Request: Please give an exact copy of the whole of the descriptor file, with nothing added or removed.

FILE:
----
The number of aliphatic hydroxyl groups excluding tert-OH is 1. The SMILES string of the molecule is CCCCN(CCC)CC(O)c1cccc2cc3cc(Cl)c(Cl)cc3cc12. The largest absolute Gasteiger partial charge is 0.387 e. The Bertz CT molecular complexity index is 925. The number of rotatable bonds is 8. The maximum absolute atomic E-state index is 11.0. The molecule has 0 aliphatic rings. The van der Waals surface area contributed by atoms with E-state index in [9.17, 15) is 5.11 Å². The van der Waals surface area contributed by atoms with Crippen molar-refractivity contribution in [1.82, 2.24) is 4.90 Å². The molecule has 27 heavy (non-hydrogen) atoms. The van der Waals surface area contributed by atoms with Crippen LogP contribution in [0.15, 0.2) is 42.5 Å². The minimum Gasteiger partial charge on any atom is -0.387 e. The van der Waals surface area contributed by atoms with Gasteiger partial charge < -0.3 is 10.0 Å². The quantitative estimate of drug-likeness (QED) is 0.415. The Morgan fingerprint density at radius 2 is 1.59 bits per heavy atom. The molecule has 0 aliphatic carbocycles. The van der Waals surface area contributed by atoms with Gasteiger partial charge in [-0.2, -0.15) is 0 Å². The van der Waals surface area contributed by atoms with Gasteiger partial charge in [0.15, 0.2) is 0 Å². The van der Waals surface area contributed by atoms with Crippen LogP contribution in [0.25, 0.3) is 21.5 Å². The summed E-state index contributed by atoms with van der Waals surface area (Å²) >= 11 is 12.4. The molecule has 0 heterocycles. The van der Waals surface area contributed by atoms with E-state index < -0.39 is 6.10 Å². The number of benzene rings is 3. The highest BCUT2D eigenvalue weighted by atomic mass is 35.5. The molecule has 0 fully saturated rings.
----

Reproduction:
The number of aliphatic hydroxyl groups excluding tert-OH is 1. The SMILES string of the molecule is CCCCN(CCC)CC(O)c1cccc2cc3cc(Cl)c(Cl)cc3cc12. The largest absolute Gasteiger partial charge is 0.387 e. The Bertz CT molecular complexity index is 925. The number of rotatable bonds is 8. The maximum absolute atomic E-state index is 11.0. The molecule has 0 aliphatic rings. The van der Waals surface area contributed by atoms with E-state index in [9.17, 15) is 5.11 Å². The van der Waals surface area contributed by atoms with Crippen molar-refractivity contribution in [1.82, 2.24) is 4.90 Å². The molecule has 27 heavy (non-hydrogen) atoms. The van der Waals surface area contributed by atoms with Crippen LogP contribution in [0.15, 0.2) is 42.5 Å². The minimum Gasteiger partial charge on any atom is -0.387 e. The van der Waals surface area contributed by atoms with Gasteiger partial charge < -0.3 is 10.0 Å². The quantitative estimate of drug-likeness (QED) is 0.415. The Morgan fingerprint density at radius 2 is 1.59 bits per heavy atom. The molecule has 0 aliphatic carbocycles. The van der Waals surface area contributed by atoms with Gasteiger partial charge in [-0.2, -0.15) is 0 Å². The van der Waals surface area contributed by atoms with Gasteiger partial charge in [0.15, 0.2) is 0 Å². The van der Waals surface area contributed by atoms with Crippen LogP contribution in [0.25, 0.3) is 21.5 Å². The summed E-state index contributed by atoms with van der Waals surface area (Å²) >= 11 is 12.4. The molecule has 0 heterocycles. The van der Waals surface area contributed by atoms with E-state index < -0.39 is 6.10 Å². The number of benzene rings is 3. The highest BCUT2D eigenvalue weighted by atomic mass is 35.5. The molecule has 0 fully saturated rings.